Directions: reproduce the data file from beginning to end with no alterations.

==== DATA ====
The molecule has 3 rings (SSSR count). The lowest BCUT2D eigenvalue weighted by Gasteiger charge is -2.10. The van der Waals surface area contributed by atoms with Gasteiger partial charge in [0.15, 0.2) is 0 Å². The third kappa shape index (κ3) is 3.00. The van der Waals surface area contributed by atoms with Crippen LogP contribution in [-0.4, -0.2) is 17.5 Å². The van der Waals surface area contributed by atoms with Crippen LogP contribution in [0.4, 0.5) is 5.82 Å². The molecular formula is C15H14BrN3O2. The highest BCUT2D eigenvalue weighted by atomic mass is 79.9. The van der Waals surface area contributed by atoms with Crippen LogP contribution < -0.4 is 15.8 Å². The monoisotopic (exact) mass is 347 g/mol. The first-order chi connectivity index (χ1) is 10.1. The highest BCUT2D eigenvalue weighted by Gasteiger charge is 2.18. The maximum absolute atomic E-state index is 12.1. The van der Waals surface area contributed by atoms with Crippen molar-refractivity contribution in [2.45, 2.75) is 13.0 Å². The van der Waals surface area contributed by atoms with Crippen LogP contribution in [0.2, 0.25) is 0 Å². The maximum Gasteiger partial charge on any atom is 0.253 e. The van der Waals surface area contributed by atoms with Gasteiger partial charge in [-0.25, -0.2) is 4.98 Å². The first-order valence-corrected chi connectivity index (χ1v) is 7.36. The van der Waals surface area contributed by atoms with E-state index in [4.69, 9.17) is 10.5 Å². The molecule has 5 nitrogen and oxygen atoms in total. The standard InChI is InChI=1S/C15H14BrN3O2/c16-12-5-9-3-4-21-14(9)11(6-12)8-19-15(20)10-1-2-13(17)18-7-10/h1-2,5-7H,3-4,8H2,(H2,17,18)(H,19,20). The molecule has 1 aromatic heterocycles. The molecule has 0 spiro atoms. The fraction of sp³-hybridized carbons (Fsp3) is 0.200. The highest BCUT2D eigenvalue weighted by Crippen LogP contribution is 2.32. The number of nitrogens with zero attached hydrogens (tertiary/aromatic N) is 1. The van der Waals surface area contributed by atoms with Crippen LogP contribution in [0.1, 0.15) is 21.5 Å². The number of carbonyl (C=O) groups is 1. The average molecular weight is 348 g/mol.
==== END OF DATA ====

The molecule has 3 rings (SSSR count). The lowest BCUT2D eigenvalue weighted by Gasteiger charge is -2.10. The van der Waals surface area contributed by atoms with Gasteiger partial charge in [0.15, 0.2) is 0 Å². The third kappa shape index (κ3) is 3.00. The van der Waals surface area contributed by atoms with Crippen LogP contribution in [-0.4, -0.2) is 17.5 Å². The van der Waals surface area contributed by atoms with Crippen LogP contribution in [0.4, 0.5) is 5.82 Å². The molecular formula is C15H14BrN3O2. The highest BCUT2D eigenvalue weighted by atomic mass is 79.9. The van der Waals surface area contributed by atoms with Crippen LogP contribution < -0.4 is 15.8 Å². The monoisotopic (exact) mass is 347 g/mol. The first-order chi connectivity index (χ1) is 10.1. The highest BCUT2D eigenvalue weighted by Gasteiger charge is 2.18. The maximum absolute atomic E-state index is 12.1. The van der Waals surface area contributed by atoms with Crippen molar-refractivity contribution in [2.45, 2.75) is 13.0 Å². The van der Waals surface area contributed by atoms with Crippen LogP contribution in [0.2, 0.25) is 0 Å². The maximum Gasteiger partial charge on any atom is 0.253 e. The van der Waals surface area contributed by atoms with Gasteiger partial charge in [-0.25, -0.2) is 4.98 Å². The first-order valence-corrected chi connectivity index (χ1v) is 7.36. The van der Waals surface area contributed by atoms with E-state index in [4.69, 9.17) is 10.5 Å². The molecule has 5 nitrogen and oxygen atoms in total. The standard InChI is InChI=1S/C15H14BrN3O2/c16-12-5-9-3-4-21-14(9)11(6-12)8-19-15(20)10-1-2-13(17)18-7-10/h1-2,5-7H,3-4,8H2,(H2,17,18)(H,19,20). The molecule has 1 aromatic heterocycles. The molecule has 0 spiro atoms. The fraction of sp³-hybridized carbons (Fsp3) is 0.200. The highest BCUT2D eigenvalue weighted by Crippen LogP contribution is 2.32. The number of nitrogens with zero attached hydrogens (tertiary/aromatic N) is 1. The van der Waals surface area contributed by atoms with Crippen LogP contribution in [0.1, 0.15) is 21.5 Å². The number of carbonyl (C=O) groups is 1. The average molecular weight is 348 g/mol.